Relationships between beef carcass shape and muscle to bone ratio

TitleRelationships between beef carcass shape and muscle to bone ratio
Publication TypeJournal Article
Year of Publication2002
AuthorsPurchas, R.W., Fisher A.V., Price M.A., and Berg R.T.
JournalMeat Science
Pagination329 - 337
Date Published2002
ISBN Number03091740 (ISSN)
KeywordsBeef carcass composition, bone, Composition, Friesia, Gender differences, Meats, muscle, Muscle to bone ratio, Muscularity, Statistical methods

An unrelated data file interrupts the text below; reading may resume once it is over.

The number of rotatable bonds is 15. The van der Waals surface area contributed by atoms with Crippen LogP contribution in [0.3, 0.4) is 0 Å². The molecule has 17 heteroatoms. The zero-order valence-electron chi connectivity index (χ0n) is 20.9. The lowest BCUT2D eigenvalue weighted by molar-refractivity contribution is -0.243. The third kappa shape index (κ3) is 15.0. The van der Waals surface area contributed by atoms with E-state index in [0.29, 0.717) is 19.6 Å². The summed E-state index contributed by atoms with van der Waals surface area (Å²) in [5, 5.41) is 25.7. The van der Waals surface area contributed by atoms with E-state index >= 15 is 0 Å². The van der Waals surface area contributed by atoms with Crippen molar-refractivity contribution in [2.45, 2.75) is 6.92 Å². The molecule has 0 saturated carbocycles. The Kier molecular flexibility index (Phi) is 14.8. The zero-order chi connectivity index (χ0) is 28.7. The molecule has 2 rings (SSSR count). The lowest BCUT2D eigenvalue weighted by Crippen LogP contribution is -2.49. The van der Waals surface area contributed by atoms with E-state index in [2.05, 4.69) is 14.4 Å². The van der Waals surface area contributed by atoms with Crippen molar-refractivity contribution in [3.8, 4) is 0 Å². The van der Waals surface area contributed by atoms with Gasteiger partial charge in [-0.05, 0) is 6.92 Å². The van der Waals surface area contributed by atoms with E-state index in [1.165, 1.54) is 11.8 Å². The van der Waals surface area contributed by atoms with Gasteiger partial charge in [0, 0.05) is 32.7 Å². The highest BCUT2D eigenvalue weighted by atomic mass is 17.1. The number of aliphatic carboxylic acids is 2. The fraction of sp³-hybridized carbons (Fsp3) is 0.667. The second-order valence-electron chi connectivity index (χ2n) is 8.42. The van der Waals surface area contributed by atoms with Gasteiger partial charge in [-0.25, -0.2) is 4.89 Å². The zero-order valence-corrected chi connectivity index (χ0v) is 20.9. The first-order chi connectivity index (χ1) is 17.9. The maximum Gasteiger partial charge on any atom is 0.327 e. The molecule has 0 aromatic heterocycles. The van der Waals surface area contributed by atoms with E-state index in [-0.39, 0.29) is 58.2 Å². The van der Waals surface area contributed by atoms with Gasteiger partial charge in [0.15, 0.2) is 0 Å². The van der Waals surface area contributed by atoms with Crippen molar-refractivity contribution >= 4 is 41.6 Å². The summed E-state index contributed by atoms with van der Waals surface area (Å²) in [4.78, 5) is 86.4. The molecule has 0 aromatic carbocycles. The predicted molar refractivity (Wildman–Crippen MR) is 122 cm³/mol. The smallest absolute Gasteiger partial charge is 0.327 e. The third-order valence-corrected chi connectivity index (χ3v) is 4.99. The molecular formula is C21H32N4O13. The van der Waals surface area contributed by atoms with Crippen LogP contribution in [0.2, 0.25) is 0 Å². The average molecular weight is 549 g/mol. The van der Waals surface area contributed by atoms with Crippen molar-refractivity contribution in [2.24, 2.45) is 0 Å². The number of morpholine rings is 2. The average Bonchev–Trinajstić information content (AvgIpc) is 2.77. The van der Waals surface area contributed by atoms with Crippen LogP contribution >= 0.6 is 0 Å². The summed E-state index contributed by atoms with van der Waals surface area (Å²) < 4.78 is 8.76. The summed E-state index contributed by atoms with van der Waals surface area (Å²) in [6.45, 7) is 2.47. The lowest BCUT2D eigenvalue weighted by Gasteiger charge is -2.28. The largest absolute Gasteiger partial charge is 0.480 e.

Relationships between muscularity and muscle to bone ratio were investigated for beef carcasses of several breeds and crosses, and three genders using data from Bristol and Alberta. Side dissection data in terms of muscle, fat and bone weights were used to calculate muscle to bone ratios (MtoB) and muscularity indexes (MUSC) for the whole side or for the region around the femur bone. Highly significant breed and gender effects on MtoB and MUSC were shown for both the Bristol and the Alberta data sets, but the group differences for MtoB were not the same as those for MUSC despite the fact that these two characteristics were closely correlated. For both sets of data, for example, MUSC values at a common muscle plus bone weight were significantly higher for carcasses of bulls than heifers, but similarly adjusted MtoB values were generally higher for carcasses of heifers than bulls. Differences among breed groups were mainly in a similar direction for MUSC and MtoB, but the size of the differences varied widely. For example, relative to the Friesian, the Jersey breed had a significantly higher MtoB but a significantly lower MUSC, and carcasses of double-muscled bulls had a femur-region MtoB that was 19.2% greater than that of a group of Shorthorn-cross carcasses, but a MUSC that was only 1.7% higher. These findings show that because of the inconsistent relationships between muscularity and muscle to bone ratio among different classes of beef carcasses, lean meat yield cannot always be predicted without bias if measures of carcass shape are used as indicators of muscle to bone ratio. © 2002 Elsevier Science Ltd. All rights reserved.

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